Native Hawaiians Are Not A Tribe
In the course of my eight-year tenure as a MidWeek columnist, I have spared no ink to explain to readers why I believe the passage of the Akaka Bill would have been one of the worst things — short of a disastrous blow from nature — that could happen to all the people of Hawaii. It is race-based, unconstitutional, divisive and an incredible waste of time, human energy and money that could have been used to improve the lives of Native Hawaiians in many ways. Thankfully, in 10 years of effort by U.S. Sen. Daniel Akaka and his supporters, the bill could never get any traction in Congress.
Now, in keeping with President Obama’s propensity to legislate “with the stroke of a pen” what he knows he can’t get through Congress, he, his Department of the Interior and the Office of Hawaiian Affairs (OHA) are quietly conspiring to use Interior’s Bureau of Indian Affairs to simply declare the Native Hawaiians a “tribe” rather than an ethnic group, on to which the president has said he would sign.
To simply pull a “tribe” out of thin air — to make a “tribe” where none has ever existed before — is not only an absurd concept, but an insult to Native Hawaiians. Adding further insult to injury, as confirmed by numerous top legal experts, it’s unconstitutional to boot. As the president of Hawaii’s Grassroot Institute and candidate for OHA commissioner at large Ke’alii Akina puts it, “There is no tribe, only tribal leaders.” By “leaders,” of course, he means the wannabes of OHA who are exploiting Native Hawaiians.
In a recent panel discussion sponsored by Grassroot Institute of Hawaii, Oswald Stender, a sitting OHA commissioner — perhaps the only one who puts the true betterment of the Hawaiian people ahead of personal gain or power — believes social statistics (incarceration, obesity, diabetes, education, welfare roles) make a compelling enough statement for the extraordinary needs of the Hawaiian people. But he insists the answers cannot be found in a competing governing entity.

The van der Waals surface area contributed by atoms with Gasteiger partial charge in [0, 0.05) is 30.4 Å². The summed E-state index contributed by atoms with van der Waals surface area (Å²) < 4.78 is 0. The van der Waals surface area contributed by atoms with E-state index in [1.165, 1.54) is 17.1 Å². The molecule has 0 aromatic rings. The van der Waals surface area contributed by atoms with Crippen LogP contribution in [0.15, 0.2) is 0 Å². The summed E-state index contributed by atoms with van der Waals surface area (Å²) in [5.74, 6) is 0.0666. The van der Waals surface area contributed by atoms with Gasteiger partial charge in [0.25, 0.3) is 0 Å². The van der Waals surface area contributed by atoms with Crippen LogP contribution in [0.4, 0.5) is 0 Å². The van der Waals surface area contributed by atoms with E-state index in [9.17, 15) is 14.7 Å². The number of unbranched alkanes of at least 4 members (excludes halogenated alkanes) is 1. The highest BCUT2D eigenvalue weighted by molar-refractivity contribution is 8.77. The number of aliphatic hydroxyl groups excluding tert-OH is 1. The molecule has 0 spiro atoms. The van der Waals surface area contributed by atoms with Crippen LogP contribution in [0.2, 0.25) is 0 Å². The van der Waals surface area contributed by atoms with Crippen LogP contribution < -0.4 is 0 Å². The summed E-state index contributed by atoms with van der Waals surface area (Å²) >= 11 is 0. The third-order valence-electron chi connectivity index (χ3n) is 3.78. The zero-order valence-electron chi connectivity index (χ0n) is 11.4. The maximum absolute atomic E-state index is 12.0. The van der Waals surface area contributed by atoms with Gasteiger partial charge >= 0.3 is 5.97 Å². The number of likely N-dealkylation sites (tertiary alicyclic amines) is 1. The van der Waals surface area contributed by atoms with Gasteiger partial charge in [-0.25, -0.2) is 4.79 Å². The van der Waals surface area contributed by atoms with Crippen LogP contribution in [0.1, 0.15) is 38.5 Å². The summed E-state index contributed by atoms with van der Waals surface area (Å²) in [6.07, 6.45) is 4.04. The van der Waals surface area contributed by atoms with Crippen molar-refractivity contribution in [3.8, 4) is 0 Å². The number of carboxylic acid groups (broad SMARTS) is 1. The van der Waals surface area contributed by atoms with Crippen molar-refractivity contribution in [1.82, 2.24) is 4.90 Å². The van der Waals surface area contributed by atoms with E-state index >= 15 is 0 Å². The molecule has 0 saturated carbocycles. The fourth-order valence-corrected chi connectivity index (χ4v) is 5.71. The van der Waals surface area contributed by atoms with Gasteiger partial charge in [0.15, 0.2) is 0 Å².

He deplores the waste of money into such an effort (Akaka Bill) over the years — money that could have been used to make immediate and long overdue improvements in the Hawaiian community. He also pointed out that all Hawaiians have benefited through income from ceded lands and the Hawaiian Homes program.
On the same panel with Stender, former state Attorney General Mike Lilly, of a longtime kama’aina family, pointed out that, historically, Hawaiian blood was never a requirement for Hawaiian citizenship under King Kamehameha or Queen Lili’uokalani, and is now just a “made up” requirement by OHA to give the impression of exclusivity of whatever “governing entity” they can conjure up. Lilly’s ancestors were citizens of the Kingdom of Hawaii loyal to the king and queen.
Imagine, as a citizen of Hawaii, living under two separate and, in many ways, competing governing entities: One set of laws for the favored Native Hawaiians and one for non-Hawaiians — frequently living side by side as neighbors, but ruled by different sets of laws for taxation, economic regulation, police and fire policies, two legislative bodies, building codes and zoning laws, to name just a few.
But speaking of zoning laws, even now we are seeing just a hint of what could be to come as OHA lobbies for exceptions to laws that specify height restrictions in its Kaka’ako Makai development. It is lobbying the Legislature to allow condo and office buildings twice the currently specified building heights (from 200 feet to 400 feet).
In short, OHA is spinning its wheels. Passage of any law based on blood quantum or a separate governing entity based upon race would be found unconstitutional.
It also, as I have said before, would ensure the “death of aloha.”